WORDS BY ELIE GORDON
Veganism online perpetuates the idea that compassion towards animals goes hand in hand with health and wealth. And its current influencers are mostly white. But despite the word itself being coined just 77 years ago, its roots—that can’t be found on Instagram—go back much further to ancient Indian and west Asian cultures.
Search #vegan on Instagram and you’ll find a thread of 105 million images of mainly pretty great looking meals, along with endless selfies and portraits of people marketing cruelty- and animal-free food, drinks, skincare, makeup, and various fashion items.
Veganism—a term first coined in 1944 by British woodworker Donald Watson—has exploded over the last decade. With the rise of social media, the vegan lifestyle crashed into the mainstream and brands were quick to catch on to the trend to make a quick buck. Restaurant chains started adding vegan items to their menus, supermarkets started stocking the latest brand of tofu, and now, even fast-food chains—notorious for their unethical treatment of animals and humans—sell faux-meat burgers made from pea protein.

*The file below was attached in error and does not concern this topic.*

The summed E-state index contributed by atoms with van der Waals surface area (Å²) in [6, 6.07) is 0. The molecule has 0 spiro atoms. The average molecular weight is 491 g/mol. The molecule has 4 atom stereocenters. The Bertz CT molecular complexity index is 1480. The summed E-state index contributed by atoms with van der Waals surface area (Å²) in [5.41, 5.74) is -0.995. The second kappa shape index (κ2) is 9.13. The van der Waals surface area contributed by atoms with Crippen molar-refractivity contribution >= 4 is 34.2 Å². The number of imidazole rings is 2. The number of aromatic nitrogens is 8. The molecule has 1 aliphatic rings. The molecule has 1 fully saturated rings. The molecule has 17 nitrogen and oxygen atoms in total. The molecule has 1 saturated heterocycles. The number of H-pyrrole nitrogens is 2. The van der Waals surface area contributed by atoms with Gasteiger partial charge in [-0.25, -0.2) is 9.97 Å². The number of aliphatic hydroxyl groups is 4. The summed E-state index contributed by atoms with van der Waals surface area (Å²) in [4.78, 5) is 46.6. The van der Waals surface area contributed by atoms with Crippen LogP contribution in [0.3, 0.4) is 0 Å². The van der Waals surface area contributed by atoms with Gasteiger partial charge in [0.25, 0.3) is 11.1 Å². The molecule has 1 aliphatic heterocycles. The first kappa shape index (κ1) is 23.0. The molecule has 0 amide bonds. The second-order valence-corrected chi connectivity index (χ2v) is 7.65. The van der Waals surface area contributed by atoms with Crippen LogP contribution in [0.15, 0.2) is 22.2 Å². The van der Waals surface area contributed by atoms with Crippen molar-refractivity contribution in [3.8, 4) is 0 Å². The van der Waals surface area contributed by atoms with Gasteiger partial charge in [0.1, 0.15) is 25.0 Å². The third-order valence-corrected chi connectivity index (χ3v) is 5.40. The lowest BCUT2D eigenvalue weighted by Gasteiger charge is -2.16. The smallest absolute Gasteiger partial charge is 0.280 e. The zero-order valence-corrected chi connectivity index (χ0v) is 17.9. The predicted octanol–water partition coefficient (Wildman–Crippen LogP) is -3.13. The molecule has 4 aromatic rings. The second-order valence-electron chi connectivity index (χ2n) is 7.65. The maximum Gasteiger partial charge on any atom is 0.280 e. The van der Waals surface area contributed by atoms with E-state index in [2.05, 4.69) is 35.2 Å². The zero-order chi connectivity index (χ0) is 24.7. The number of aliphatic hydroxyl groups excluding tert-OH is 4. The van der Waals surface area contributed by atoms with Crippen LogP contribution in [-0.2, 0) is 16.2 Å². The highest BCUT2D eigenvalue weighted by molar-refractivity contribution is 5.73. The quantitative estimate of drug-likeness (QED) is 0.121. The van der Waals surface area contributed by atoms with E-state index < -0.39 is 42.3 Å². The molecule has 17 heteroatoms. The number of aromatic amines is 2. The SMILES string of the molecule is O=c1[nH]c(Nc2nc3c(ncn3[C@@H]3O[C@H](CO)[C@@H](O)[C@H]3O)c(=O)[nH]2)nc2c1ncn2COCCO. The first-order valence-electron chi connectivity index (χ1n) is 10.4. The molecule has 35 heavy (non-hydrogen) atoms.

Despite the word ‘vegan’ first being used just 77 years ago, its roots go back much further to ancient Indian and west Asian cultures. One of the earliest followers of what we now consider a vegan diet was Arab philosopher and poet Al-Maʿarri who abstained from animal products for his health and beliefs on the transmigration of souls and animal welfare. When it comes to modern cultures that don’t eat meat, some of the oldest and most influential examples come from India. They gave the world Buddhism and Jainism, which went on to influence vegan diets in the rest of Asia, as well as Europe.
The modern wave of veganism started with The Vegan Society in 1951 as a dietary based movement that soon shifted to an animal rights group. Their manifesto states “The object of the Society shall be to end the exploitation of animals by man.” But surely they didn’t mean at the expense of humans.